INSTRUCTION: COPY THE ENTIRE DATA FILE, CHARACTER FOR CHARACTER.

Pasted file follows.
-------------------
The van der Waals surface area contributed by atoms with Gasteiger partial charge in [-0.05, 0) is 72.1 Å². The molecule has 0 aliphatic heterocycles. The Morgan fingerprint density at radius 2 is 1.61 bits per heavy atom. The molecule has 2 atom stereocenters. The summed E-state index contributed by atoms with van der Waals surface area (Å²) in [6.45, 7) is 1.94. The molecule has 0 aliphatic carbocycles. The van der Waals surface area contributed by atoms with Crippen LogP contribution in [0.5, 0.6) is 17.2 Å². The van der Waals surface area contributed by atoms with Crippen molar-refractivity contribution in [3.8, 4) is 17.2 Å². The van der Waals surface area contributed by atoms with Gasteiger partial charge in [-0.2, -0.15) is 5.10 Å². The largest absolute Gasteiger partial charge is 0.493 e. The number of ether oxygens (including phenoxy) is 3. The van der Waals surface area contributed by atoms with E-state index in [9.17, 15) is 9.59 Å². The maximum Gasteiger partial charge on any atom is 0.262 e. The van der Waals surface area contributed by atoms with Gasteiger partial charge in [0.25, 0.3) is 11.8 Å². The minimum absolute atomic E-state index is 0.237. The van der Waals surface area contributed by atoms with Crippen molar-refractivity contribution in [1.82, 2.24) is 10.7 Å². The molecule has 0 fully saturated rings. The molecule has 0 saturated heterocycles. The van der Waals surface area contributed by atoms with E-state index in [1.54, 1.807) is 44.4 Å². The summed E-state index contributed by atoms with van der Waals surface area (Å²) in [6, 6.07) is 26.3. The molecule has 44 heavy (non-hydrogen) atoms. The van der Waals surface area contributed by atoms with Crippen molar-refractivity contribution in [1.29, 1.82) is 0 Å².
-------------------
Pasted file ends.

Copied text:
The van der Waals surface area contributed by atoms with Gasteiger partial charge in [-0.05, 0) is 72.1 Å². The molecule has 0 aliphatic heterocycles. The Morgan fingerprint density at radius 2 is 1.61 bits per heavy atom. The molecule has 2 atom stereocenters. The summed E-state index contributed by atoms with van der Waals surface area (Å²) in [6.45, 7) is 1.94. The molecule has 0 aliphatic carbocycles. The van der Waals surface area contributed by atoms with Crippen LogP contribution in [0.5, 0.6) is 17.2 Å². The van der Waals surface area contributed by atoms with Crippen molar-refractivity contribution in [3.8, 4) is 17.2 Å². The van der Waals surface area contributed by atoms with Gasteiger partial charge in [-0.2, -0.15) is 5.10 Å². The largest absolute Gasteiger partial charge is 0.493 e. The number of ether oxygens (including phenoxy) is 3. The van der Waals surface area contributed by atoms with E-state index in [9.17, 15) is 9.59 Å². The maximum Gasteiger partial charge on any atom is 0.262 e. The van der Waals surface area contributed by atoms with Gasteiger partial charge in [0.25, 0.3) is 11.8 Å². The minimum absolute atomic E-state index is 0.237. The van der Waals surface area contributed by atoms with Crippen molar-refractivity contribution in [1.82, 2.24) is 10.7 Å². The molecule has 0 fully saturated rings. The molecule has 0 saturated heterocycles. The van der Waals surface area contributed by atoms with E-state index in [1.54, 1.807) is 44.4 Å². The summed E-state index contributed by atoms with van der Waals surface area (Å²) in [6, 6.07) is 26.3. The molecule has 44 heavy (non-hydrogen) atoms. The van der Waals surface area contributed by atoms with Crippen molar-refractivity contribution in [1.29, 1.82) is 0 Å².